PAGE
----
- a microorganism, especially a pathogenic bacterium.
Origin of microbe
1880–85; < French < Greek mīkro- micro- + bíos life
Dictionary.com Unabridged Based on the Random House Unabridged Dictionary, © Random House, Inc. 2018
Examples from the Web for microbe
"We don't see the microbe themselves but we large scale structures that the microbes constructed before they died," he said.‘Oldest Signs of Life on Earth’ Found in Australia
November 13, 2013
My failure to see a microbe is a statement about the precision of my instrument, not about whether there is a microbe on the leaf.How Not to Cherry-Pick the Results of the Oregon Study (Ultrawonkish)
May 13, 2013
It is then said that the virulence of the microbe is attenuated.
When we discover a microbe of that nature, we will be ready to act.
It is caused by a microbe which has been recently discovered (Spirochæta pallida).The Sexual Question
What is to determine whether you are on the side of the man or the microbe?Is civilization a disease?
Why do we respect the opinions of any man or any microbe that ever lived?Mark Twain, A Biography, 1835-1910, Complete
Albert Bigelow Paine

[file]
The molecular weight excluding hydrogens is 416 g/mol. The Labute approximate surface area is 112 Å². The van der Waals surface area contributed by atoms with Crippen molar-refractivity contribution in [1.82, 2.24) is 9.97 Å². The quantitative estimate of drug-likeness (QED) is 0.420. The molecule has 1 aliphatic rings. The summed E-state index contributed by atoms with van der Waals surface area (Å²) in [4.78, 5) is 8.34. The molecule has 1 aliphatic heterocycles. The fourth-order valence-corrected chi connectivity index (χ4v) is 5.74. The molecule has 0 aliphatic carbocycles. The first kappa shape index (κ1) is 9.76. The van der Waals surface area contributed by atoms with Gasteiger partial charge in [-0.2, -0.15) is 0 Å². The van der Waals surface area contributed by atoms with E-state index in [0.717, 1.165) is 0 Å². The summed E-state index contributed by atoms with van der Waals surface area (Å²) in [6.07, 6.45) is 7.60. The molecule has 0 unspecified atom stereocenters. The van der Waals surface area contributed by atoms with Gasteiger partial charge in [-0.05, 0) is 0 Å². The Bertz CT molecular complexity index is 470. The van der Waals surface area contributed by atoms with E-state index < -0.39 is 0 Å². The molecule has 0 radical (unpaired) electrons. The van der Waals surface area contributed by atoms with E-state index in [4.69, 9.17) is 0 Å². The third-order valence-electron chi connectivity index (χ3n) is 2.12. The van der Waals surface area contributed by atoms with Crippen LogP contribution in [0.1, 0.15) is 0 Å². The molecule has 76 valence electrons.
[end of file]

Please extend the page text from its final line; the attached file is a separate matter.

- any microscopic organism, esp a disease-causing bacterium
C19: from French, from micro- + Greek bios life
Collins English Dictionary - Complete & Unabridged 2012 Digital Edition © William Collins Sons & Co. Ltd. 1979, 1986 © HarperCollins Publishers 1998, 2000, 2003, 2005, 2006, 2007, 2009, 2012
Word Origin and History for microbe
Online Etymology Dictionary, © 2010 Douglas Harper
- A microorganism, especially a bacterium that causes disease; a minute life form. No longer in technical use.
The American Heritage® Stedman's Medical Dictionary Copyright © 2002, 2001, 1995 by Houghton Mifflin Company. Published by Houghton Mifflin Company.
- A microorganism, especially a bacterium that causes disease. See Note at germ.
The American Heritage® Science Dictionary Copyright © 2011. Published by Houghton Mifflin Harcourt Publishing Company. All rights reserved.